People interact with different variations of software on a daily basis. It may be an application you access from your smartphone (or tablet), a web page you access using a browser, or a standalone desktop application. However, what you might not know is that each of these examples has undergone several rounds of software testing. Software testing is the exercise of verifying that the code being deployed will meet the users’ functional requirements. Software development can be a challenging endeavor, and involves taking requests from the customer and turning those requirements into actionable code. To ensure that this translation has been successful, software companies enlist several different software testing methods. These methods include smoke testing, alpha/beta testing, and regression testing.
Smoke testing is the practice of performing basic functionality and workflow actions against the deployed code. This verifies that additional testing can be conducted, and that the code build is working as intended at a basic level. Smoke testing is typically performed by an internal team, several times over the course of a software development project. For example, when a new version of a software application is released, testers will smoke test the new version to ensure basic functionality (e.g. a login page) works as intended.
Alpha or Beta testing is performed by a small external group of users against a deployed software application. These testers perform actions to verify the functionality, look and feel, and workflow of the application before its wide release. It’s common now for software slated for a wide commercial audience (e.g. Microsoft Operating Systems) to have a set of alpha testers perform initial testing. Feedback from that group of alpha testers is used to correct bugs and improve functionality. A subsequent version of the software is then released to a wider, but still limited, audience. This round of testing is considered “beta testing”, which should allow for any remaining bugs and errors to be identified before final release.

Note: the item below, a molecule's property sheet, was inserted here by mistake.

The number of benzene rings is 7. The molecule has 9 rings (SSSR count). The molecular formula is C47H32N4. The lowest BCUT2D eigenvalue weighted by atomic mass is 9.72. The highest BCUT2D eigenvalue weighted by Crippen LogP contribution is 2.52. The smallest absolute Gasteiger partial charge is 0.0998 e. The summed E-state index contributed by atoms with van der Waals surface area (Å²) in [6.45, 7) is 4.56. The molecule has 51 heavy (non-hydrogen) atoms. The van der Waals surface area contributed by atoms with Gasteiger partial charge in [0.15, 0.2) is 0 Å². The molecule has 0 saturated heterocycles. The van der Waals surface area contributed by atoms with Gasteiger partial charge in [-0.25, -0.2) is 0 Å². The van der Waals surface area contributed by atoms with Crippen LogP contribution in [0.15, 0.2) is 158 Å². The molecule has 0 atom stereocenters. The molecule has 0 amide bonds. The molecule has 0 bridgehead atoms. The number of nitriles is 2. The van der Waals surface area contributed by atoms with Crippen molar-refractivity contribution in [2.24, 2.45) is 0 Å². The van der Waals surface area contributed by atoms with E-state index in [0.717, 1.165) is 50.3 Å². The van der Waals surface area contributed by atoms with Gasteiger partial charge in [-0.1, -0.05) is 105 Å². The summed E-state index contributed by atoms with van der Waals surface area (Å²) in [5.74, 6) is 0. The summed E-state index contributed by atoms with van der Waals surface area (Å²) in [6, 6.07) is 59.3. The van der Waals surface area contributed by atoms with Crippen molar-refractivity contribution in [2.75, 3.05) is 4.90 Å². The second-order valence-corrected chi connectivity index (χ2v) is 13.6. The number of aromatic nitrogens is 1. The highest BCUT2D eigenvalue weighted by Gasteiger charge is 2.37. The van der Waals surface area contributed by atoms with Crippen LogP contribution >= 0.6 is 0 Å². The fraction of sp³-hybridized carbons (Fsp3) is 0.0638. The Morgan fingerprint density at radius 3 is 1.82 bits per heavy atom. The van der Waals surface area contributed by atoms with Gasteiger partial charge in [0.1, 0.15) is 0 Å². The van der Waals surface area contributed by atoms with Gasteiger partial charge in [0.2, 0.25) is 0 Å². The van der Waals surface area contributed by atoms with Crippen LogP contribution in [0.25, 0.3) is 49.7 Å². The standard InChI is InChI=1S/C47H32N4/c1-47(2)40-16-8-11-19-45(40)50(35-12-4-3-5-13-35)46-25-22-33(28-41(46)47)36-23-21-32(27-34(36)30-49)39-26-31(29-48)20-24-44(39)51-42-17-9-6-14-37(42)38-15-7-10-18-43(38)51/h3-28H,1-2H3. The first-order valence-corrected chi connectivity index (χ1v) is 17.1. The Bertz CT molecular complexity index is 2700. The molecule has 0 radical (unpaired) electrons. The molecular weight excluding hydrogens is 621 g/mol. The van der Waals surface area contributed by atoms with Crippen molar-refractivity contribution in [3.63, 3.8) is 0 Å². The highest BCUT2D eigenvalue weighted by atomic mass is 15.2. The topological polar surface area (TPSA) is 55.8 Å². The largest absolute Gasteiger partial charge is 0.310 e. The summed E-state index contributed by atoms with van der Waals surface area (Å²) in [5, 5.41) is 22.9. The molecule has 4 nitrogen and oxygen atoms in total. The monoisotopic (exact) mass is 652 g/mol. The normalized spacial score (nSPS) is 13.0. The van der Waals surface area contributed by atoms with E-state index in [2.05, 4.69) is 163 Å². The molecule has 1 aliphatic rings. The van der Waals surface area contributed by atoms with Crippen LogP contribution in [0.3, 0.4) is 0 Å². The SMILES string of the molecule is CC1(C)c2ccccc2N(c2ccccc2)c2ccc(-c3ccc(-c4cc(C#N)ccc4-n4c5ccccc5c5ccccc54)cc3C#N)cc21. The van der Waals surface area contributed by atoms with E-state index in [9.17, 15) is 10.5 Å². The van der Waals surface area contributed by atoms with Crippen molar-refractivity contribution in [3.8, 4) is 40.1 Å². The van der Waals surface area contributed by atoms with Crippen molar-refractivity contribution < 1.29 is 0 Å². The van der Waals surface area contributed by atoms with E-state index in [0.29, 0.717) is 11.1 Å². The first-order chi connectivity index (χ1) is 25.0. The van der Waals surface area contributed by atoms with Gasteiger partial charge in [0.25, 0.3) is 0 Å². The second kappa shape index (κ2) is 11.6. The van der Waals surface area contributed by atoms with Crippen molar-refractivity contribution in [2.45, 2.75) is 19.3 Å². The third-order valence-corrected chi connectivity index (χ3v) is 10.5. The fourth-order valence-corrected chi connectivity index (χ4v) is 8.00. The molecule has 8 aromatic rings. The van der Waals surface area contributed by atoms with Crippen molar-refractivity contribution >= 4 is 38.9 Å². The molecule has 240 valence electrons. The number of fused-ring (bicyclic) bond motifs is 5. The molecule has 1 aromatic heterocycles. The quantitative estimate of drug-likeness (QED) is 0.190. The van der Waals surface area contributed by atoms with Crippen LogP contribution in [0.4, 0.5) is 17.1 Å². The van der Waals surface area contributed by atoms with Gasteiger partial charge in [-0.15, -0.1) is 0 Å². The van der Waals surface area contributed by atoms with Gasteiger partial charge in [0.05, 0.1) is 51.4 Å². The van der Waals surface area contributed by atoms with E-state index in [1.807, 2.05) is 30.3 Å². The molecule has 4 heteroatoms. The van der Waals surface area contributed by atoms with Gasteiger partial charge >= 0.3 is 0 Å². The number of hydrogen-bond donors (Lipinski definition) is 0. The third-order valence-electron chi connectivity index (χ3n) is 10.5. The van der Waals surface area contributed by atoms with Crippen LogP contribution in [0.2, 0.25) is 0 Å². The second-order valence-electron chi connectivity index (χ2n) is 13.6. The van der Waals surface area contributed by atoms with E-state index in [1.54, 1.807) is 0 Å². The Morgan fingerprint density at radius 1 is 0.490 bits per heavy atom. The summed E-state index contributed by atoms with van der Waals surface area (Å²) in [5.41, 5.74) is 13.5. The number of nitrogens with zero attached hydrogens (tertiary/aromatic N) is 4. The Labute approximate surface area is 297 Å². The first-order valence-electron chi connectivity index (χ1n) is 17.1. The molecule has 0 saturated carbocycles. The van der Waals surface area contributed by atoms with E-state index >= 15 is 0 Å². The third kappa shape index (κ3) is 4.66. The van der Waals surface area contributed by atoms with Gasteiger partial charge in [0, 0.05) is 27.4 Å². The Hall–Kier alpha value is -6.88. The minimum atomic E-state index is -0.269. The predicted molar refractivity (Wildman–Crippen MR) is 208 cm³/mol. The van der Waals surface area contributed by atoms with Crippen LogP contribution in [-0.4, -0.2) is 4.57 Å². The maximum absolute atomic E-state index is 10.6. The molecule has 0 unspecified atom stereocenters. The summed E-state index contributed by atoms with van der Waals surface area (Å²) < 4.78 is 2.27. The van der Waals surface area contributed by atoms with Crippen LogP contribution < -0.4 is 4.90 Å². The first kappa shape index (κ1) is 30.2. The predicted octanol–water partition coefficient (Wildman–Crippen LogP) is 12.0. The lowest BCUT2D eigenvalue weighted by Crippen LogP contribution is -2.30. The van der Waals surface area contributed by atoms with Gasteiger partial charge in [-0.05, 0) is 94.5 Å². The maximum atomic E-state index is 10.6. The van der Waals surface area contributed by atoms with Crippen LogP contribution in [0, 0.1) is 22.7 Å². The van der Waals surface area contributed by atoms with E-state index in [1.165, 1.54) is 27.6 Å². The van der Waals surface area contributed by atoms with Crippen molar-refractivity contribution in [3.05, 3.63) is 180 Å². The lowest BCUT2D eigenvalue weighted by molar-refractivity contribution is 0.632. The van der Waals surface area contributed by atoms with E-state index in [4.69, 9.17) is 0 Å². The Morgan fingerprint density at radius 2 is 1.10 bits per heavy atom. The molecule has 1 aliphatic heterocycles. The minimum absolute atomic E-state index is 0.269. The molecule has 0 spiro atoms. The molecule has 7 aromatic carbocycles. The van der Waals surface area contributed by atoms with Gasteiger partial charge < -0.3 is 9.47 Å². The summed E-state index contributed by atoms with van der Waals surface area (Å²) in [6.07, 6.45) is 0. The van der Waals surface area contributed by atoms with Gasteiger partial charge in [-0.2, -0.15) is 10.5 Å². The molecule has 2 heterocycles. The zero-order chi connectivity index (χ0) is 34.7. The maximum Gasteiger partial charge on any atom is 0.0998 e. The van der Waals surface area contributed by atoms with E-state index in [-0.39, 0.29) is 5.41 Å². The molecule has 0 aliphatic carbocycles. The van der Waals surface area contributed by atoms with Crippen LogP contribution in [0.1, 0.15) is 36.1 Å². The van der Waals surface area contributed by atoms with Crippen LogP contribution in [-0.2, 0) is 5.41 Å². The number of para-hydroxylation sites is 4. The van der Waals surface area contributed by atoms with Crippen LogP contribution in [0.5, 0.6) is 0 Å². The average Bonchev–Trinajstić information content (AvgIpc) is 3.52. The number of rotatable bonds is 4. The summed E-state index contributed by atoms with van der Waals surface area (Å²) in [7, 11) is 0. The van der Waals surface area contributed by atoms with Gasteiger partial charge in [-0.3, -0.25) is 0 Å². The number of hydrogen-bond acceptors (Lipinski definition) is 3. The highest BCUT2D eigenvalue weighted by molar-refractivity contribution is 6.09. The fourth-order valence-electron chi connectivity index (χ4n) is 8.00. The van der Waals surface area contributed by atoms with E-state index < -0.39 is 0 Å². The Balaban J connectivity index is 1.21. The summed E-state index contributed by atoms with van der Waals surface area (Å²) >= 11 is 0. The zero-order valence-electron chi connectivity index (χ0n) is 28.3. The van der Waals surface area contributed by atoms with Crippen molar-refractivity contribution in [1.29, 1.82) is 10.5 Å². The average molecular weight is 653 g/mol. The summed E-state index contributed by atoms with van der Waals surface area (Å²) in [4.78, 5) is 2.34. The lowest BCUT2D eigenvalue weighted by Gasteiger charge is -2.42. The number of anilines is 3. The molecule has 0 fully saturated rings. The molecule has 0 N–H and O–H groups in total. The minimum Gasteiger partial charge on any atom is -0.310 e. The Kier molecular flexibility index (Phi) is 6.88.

Over the course of a software development project, several releases (or builds) of the application are deployed. These releases can cover new functionality to the application, or correct existing bugs. Regression testing is the practice of ensuring each build not only successfully meets the application’s functional requirements, but that it did not break functionality which was deployed in previous releases. Here is an example: Build “A” is released and tested, then build “B” is released but during testing functionality from build “A” didn’t work. Regression testing verifies functionality of build “B” and build “A”. For more information on regression testing check out Regression Testing: Why You Should Incorporate It Into Your Quality Assurance Process.
This is just a few of the software testing actions that applications can undergo. Each type of testing provides a greater opportunity for the application to not only meet the customer’s needs, but also ensure that the efforts of the project development team are met with success. Segue provides several of these testing methods for our external customers, or for our software developed in-house.
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